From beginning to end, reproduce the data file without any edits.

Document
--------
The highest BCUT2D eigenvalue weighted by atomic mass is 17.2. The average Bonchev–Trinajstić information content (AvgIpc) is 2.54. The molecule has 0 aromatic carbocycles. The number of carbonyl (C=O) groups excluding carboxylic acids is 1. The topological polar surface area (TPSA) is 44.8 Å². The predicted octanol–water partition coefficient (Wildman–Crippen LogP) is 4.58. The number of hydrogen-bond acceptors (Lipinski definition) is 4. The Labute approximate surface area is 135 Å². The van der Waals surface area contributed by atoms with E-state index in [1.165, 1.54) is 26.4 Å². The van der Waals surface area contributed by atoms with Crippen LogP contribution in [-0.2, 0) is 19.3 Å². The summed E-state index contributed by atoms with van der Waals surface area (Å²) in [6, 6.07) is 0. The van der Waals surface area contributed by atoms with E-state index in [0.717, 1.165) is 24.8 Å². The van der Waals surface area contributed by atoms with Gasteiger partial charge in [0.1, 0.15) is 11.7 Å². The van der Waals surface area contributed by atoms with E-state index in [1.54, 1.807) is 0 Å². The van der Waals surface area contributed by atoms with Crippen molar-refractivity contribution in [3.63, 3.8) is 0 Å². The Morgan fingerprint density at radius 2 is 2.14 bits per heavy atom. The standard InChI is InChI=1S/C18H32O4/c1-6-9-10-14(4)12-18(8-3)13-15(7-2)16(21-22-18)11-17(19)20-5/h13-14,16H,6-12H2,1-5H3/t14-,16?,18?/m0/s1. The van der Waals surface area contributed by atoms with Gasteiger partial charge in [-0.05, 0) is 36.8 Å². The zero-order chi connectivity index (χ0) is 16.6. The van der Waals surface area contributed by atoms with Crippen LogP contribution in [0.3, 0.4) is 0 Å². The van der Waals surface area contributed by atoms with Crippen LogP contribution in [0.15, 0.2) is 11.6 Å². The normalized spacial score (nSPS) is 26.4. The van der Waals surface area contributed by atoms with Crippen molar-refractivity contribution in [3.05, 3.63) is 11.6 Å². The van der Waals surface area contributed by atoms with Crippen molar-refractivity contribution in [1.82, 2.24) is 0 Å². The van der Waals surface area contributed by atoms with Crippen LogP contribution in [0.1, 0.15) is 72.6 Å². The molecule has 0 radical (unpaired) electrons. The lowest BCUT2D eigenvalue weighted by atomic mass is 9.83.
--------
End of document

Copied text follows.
The highest BCUT2D eigenvalue weighted by atomic mass is 17.2. The average Bonchev–Trinajstić information content (AvgIpc) is 2.54. The molecule has 0 aromatic carbocycles. The number of carbonyl (C=O) groups excluding carboxylic acids is 1. The topological polar surface area (TPSA) is 44.8 Å². The predicted octanol–water partition coefficient (Wildman–Crippen LogP) is 4.58. The number of hydrogen-bond acceptors (Lipinski definition) is 4. The Labute approximate surface area is 135 Å². The van der Waals surface area contributed by atoms with E-state index in [1.165, 1.54) is 26.4 Å². The van der Waals surface area contributed by atoms with Crippen LogP contribution in [-0.2, 0) is 19.3 Å². The summed E-state index contributed by atoms with van der Waals surface area (Å²) in [6, 6.07) is 0. The van der Waals surface area contributed by atoms with E-state index in [0.717, 1.165) is 24.8 Å². The van der Waals surface area contributed by atoms with Gasteiger partial charge in [0.1, 0.15) is 11.7 Å². The van der Waals surface area contributed by atoms with E-state index in [1.54, 1.807) is 0 Å². The van der Waals surface area contributed by atoms with Crippen molar-refractivity contribution in [3.63, 3.8) is 0 Å². The Morgan fingerprint density at radius 2 is 2.14 bits per heavy atom. The standard InChI is InChI=1S/C18H32O4/c1-6-9-10-14(4)12-18(8-3)13-15(7-2)16(21-22-18)11-17(19)20-5/h13-14,16H,6-12H2,1-5H3/t14-,16?,18?/m0/s1. The van der Waals surface area contributed by atoms with Gasteiger partial charge in [-0.05, 0) is 36.8 Å². The zero-order chi connectivity index (χ0) is 16.6. The van der Waals surface area contributed by atoms with Crippen LogP contribution in [0.3, 0.4) is 0 Å². The van der Waals surface area contributed by atoms with Crippen LogP contribution in [0.15, 0.2) is 11.6 Å². The normalized spacial score (nSPS) is 26.4. The van der Waals surface area contributed by atoms with Crippen molar-refractivity contribution in [3.05, 3.63) is 11.6 Å². The van der Waals surface area contributed by atoms with Crippen molar-refractivity contribution in [1.82, 2.24) is 0 Å². The van der Waals surface area contributed by atoms with Crippen LogP contribution in [0.1, 0.15) is 72.6 Å². The molecule has 0 radical (unpaired) electrons. The lowest BCUT2D eigenvalue weighted by atomic mass is 9.83.